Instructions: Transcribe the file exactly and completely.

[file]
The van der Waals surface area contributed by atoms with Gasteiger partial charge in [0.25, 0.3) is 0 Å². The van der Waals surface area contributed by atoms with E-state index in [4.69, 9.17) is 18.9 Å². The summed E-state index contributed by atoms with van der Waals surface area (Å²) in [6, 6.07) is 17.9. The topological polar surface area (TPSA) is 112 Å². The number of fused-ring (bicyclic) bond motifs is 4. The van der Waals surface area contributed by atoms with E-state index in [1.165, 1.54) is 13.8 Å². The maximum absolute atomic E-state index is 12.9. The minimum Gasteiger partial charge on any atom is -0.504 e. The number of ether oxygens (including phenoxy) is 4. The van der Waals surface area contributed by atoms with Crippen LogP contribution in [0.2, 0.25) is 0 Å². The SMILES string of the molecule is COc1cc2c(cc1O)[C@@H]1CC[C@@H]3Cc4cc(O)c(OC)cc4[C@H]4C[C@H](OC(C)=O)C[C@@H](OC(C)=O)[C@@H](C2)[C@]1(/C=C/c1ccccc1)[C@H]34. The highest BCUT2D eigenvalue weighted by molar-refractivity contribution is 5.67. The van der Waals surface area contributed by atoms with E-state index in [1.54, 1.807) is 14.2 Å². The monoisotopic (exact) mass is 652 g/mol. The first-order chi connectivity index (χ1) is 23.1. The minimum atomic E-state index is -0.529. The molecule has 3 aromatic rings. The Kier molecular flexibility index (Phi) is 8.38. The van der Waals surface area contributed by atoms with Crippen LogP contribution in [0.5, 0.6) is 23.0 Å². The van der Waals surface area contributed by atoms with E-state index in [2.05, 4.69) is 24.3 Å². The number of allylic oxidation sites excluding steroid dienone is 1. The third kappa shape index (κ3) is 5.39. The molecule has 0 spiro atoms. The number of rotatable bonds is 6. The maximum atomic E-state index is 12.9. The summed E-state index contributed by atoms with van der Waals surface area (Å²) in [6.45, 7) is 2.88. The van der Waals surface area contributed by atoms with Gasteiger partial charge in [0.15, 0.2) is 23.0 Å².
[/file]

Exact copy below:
The van der Waals surface area contributed by atoms with Gasteiger partial charge in [0.25, 0.3) is 0 Å². The van der Waals surface area contributed by atoms with E-state index in [4.69, 9.17) is 18.9 Å². The summed E-state index contributed by atoms with van der Waals surface area (Å²) in [6, 6.07) is 17.9. The topological polar surface area (TPSA) is 112 Å². The number of fused-ring (bicyclic) bond motifs is 4. The van der Waals surface area contributed by atoms with E-state index in [1.165, 1.54) is 13.8 Å². The maximum absolute atomic E-state index is 12.9. The minimum Gasteiger partial charge on any atom is -0.504 e. The number of ether oxygens (including phenoxy) is 4. The van der Waals surface area contributed by atoms with Crippen LogP contribution in [0.2, 0.25) is 0 Å². The SMILES string of the molecule is COc1cc2c(cc1O)[C@@H]1CC[C@@H]3Cc4cc(O)c(OC)cc4[C@H]4C[C@H](OC(C)=O)C[C@@H](OC(C)=O)[C@@H](C2)[C@]1(/C=C/c1ccccc1)[C@H]34. The highest BCUT2D eigenvalue weighted by molar-refractivity contribution is 5.67. The van der Waals surface area contributed by atoms with E-state index in [1.54, 1.807) is 14.2 Å². The monoisotopic (exact) mass is 652 g/mol. The first-order chi connectivity index (χ1) is 23.1. The minimum atomic E-state index is -0.529. The molecule has 3 aromatic rings. The Kier molecular flexibility index (Phi) is 8.38. The van der Waals surface area contributed by atoms with Crippen LogP contribution in [0.5, 0.6) is 23.0 Å². The van der Waals surface area contributed by atoms with E-state index in [2.05, 4.69) is 24.3 Å². The number of allylic oxidation sites excluding steroid dienone is 1. The third kappa shape index (κ3) is 5.39. The molecule has 0 spiro atoms. The number of rotatable bonds is 6. The maximum atomic E-state index is 12.9. The summed E-state index contributed by atoms with van der Waals surface area (Å²) in [6.45, 7) is 2.88. The van der Waals surface area contributed by atoms with Gasteiger partial charge in [0.15, 0.2) is 23.0 Å².